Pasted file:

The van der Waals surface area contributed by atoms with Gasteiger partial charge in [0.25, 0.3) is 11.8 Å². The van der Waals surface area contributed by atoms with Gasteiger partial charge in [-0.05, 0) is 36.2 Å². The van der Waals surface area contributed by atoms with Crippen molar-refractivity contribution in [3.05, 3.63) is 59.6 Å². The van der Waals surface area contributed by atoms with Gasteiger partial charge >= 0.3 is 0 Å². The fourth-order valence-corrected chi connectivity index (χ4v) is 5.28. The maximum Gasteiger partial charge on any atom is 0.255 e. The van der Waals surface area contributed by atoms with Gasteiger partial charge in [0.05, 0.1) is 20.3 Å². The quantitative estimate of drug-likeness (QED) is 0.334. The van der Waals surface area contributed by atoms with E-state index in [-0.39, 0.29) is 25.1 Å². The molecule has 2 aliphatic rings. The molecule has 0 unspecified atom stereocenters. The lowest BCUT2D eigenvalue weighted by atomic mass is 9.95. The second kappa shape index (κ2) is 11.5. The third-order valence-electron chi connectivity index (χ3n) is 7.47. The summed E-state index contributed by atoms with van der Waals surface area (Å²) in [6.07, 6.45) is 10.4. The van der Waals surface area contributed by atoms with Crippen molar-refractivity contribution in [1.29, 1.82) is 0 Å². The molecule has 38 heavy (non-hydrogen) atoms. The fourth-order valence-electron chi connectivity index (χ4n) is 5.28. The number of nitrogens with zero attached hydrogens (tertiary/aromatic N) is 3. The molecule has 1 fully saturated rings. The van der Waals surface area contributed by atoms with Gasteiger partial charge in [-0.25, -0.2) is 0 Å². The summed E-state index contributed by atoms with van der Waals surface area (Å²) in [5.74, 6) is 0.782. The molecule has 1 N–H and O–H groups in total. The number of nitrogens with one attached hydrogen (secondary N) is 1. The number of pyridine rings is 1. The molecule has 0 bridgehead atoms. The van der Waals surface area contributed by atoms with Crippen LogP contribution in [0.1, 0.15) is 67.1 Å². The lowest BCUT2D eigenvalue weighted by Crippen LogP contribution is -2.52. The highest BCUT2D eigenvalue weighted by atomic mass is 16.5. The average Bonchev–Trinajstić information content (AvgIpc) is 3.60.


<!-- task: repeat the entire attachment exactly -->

The van der Waals surface area contributed by atoms with Gasteiger partial charge in [0.25, 0.3) is 11.8 Å². The van der Waals surface area contributed by atoms with Gasteiger partial charge in [-0.05, 0) is 36.2 Å². The van der Waals surface area contributed by atoms with Crippen molar-refractivity contribution in [3.05, 3.63) is 59.6 Å². The van der Waals surface area contributed by atoms with Gasteiger partial charge >= 0.3 is 0 Å². The fourth-order valence-corrected chi connectivity index (χ4v) is 5.28. The maximum Gasteiger partial charge on any atom is 0.255 e. The van der Waals surface area contributed by atoms with Gasteiger partial charge in [0.05, 0.1) is 20.3 Å². The quantitative estimate of drug-likeness (QED) is 0.334. The van der Waals surface area contributed by atoms with E-state index in [-0.39, 0.29) is 25.1 Å². The molecule has 2 aliphatic rings. The molecule has 0 unspecified atom stereocenters. The lowest BCUT2D eigenvalue weighted by atomic mass is 9.95. The second kappa shape index (κ2) is 11.5. The third-order valence-electron chi connectivity index (χ3n) is 7.47. The summed E-state index contributed by atoms with van der Waals surface area (Å²) in [6.07, 6.45) is 10.4. The van der Waals surface area contributed by atoms with Crippen molar-refractivity contribution in [1.29, 1.82) is 0 Å². The molecule has 38 heavy (non-hydrogen) atoms. The fourth-order valence-electron chi connectivity index (χ4n) is 5.28. The number of nitrogens with zero attached hydrogens (tertiary/aromatic N) is 3. The molecule has 1 fully saturated rings. The van der Waals surface area contributed by atoms with Gasteiger partial charge in [-0.25, -0.2) is 0 Å². The summed E-state index contributed by atoms with van der Waals surface area (Å²) in [5.74, 6) is 0.782. The molecule has 1 N–H and O–H groups in total. The number of nitrogens with one attached hydrogen (secondary N) is 1. The number of pyridine rings is 1. The molecule has 0 bridgehead atoms. The van der Waals surface area contributed by atoms with Crippen LogP contribution in [0.1, 0.15) is 67.1 Å². The lowest BCUT2D eigenvalue weighted by Crippen LogP contribution is -2.52. The highest BCUT2D eigenvalue weighted by atomic mass is 16.5. The average Bonchev–Trinajstić information content (AvgIpc) is 3.60.